Third, the following forms must be submitted:
· Registration form fully completed (three copies)
· Photographs (2 with name written on the back and stapled to registration form)
· Photocopy of the passport personal details page
· Medical Form (mandatory!)
· Additional letters from doctors/specialists if required
· 2 recommendation letters filled in by non-family members
All correspondence regarding registration should be directed to your Jewish Federation Kefiada coordinator or Racheli Ben-Lulu at JAFI.
· All forms must be filled in accurately with the maximum of information provided. If you do not have all the information, please note what is missing and send it as the information is received.
· Please note that completion of the registration and medical forms does not necessarily mean acceptance to Kefiada.
· Applicants are obliged to attend all interviews and orientation meetings both in the USA and Israel.
· Orientation dates will be given to you at a later date by your federation.
· The JAFI Israel Department in Israel has the right to send you home at any stage during the program if your behavior is deemed unacceptable.
We reserve the right without prior notice to decline any application or cancel any booking.
Sunday, February 22, 2009
Last week, Ofra, Workit, Ilene and I all met with a group of people visiting Arad on an Energy Experts Seminar through the American Jewish Committee. We met the group at the Inbar hotel and spoke to them about the partnership, Arad and ourselves during dinner. Ofra started the evening by giving an overview of the partnership and all that the partnership does. She also explained who Workit, Ilene and I are and how we are connected to the partnership. When Ofra was finished Workit spoke about herself and the work she does in the Ethiopian community of Arad through the Ethiopian youth center, Tzelty. The group was very interested in her aliah story and about the different culture that she comes from. Ilene and I spoke about Otzma and the role that we play with the partnership as part of our program. We also spoke about the different places that we are volunteering and the way that we are making connections in Arad. Once we all spoke we opened it up for questions from the group. The group had many questions and it was very satisfying to be able to be the ones to answer their questions. When we left the group after dinner it was a feeling of success in that we were really able to inform this group about the partnership and the different types of activities that it is a part of in order to bridge the gap between American Jews and Israelis.
Sunday, February 8, 2009
Since the cease-fire, many participants in my program, including myself, have moved back to their partnership cities. This week I will be participating in a seminar focused on the Israeli-Palestinian conflict. We will be spending time in Jerusalem, the West Bank, and most importantly Sderot. In Sderot we will be spending time speaking with citizens about their experiences and looking at the aftermath in Gaza and Sderot.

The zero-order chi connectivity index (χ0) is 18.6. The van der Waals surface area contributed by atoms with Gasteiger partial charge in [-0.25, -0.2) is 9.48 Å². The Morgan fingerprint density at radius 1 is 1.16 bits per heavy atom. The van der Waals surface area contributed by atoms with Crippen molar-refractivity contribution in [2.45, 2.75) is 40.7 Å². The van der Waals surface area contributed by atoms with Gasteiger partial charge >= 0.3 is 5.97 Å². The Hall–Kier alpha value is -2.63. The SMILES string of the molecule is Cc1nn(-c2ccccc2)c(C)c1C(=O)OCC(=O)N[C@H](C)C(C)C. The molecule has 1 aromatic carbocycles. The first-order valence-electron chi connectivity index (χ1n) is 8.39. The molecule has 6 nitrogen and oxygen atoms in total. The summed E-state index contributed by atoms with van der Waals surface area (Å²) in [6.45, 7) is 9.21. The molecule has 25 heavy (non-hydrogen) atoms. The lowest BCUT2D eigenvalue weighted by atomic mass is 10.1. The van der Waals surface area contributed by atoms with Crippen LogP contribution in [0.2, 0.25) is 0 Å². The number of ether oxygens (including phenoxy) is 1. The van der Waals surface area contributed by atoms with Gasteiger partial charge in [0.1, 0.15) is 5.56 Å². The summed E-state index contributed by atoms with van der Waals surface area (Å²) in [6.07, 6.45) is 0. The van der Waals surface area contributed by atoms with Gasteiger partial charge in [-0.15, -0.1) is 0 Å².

In addition to spending time learning more about the Israeli-Palestinian conflict, I have been spending a lot of time volunteering in Arad. As soon as I arrived in Arad I felt at home. I have been volunteering three mornings per week at the high school helping to prepare the students for the English Begrut (the exams that Israeli high school students have to pass in order to graduate). The teachers there are so welcoming. The 12th grade English teacher, Bela, even gives me a goody bag each week. In addition to the friendly staff, I have really enjoyed helping the students gain confidence speaking English while getting to know about their lives in Arad. Another volunteering placement that I have really enjoyed is Biet Giladi, Arad’s senior day center. There, the elderly come together for two meals a day and an abundance of activities such as exercise class, singing, gardening, and bingo. I have been teaching conversational English and computer skills to a group of eager members and enjoying card games over coffee and tea. The most rewarding part of volunteering at Biet Giladi is the warm people with whom I get to share a little bit of their day while practicing my Hebrew and hearing the many stories that compose their lives. It is a really amazing to be a part of an organization that provides friendship and a community for many senior citizens of Arad, who, without this program, would be spending most days alone.
While I have spent most of my time in Arad volunteering with amazing organizations, one of my highlights thus far was when my alma mata, the University of Delaware, made a trip to Arad during UD’s annual Hillel taglit-birthright trip. We spent the morning catching up while beautifying the outside of the new young adult center/partnership offices for the upcoming dedication ceremony. We sanded the fence, trimmed the bushes, cleared the weeds, and planted a small flower garden. We all enjoyed helping out our sister city while Ofra Nathan Bezalel, the Living bridge Coordinator, talked about the connection between Delaware and Arad. She discussed potential opportunities for students to participate in Living bridge programs between Arad and Delaware. If you are interested in learning about these opportunities, you can check out http://www.shalomdelaware.org/section.aspx?id=59, or for more information on OTZMA go to www.otzma.org. Overall, it was a great experience for me to show Arad to some friends from home and share how meaningful my time volunteering with OTZMA has been.
As the month of January comes to an end and I look back on my experiences thus far, I know that OTZMA has already given an experience that I will be forever grateful for. As the program continues, I look forward to strengthening my relationships within Arad because I know that as much as I can give to Arad, I am receiving so much more in return.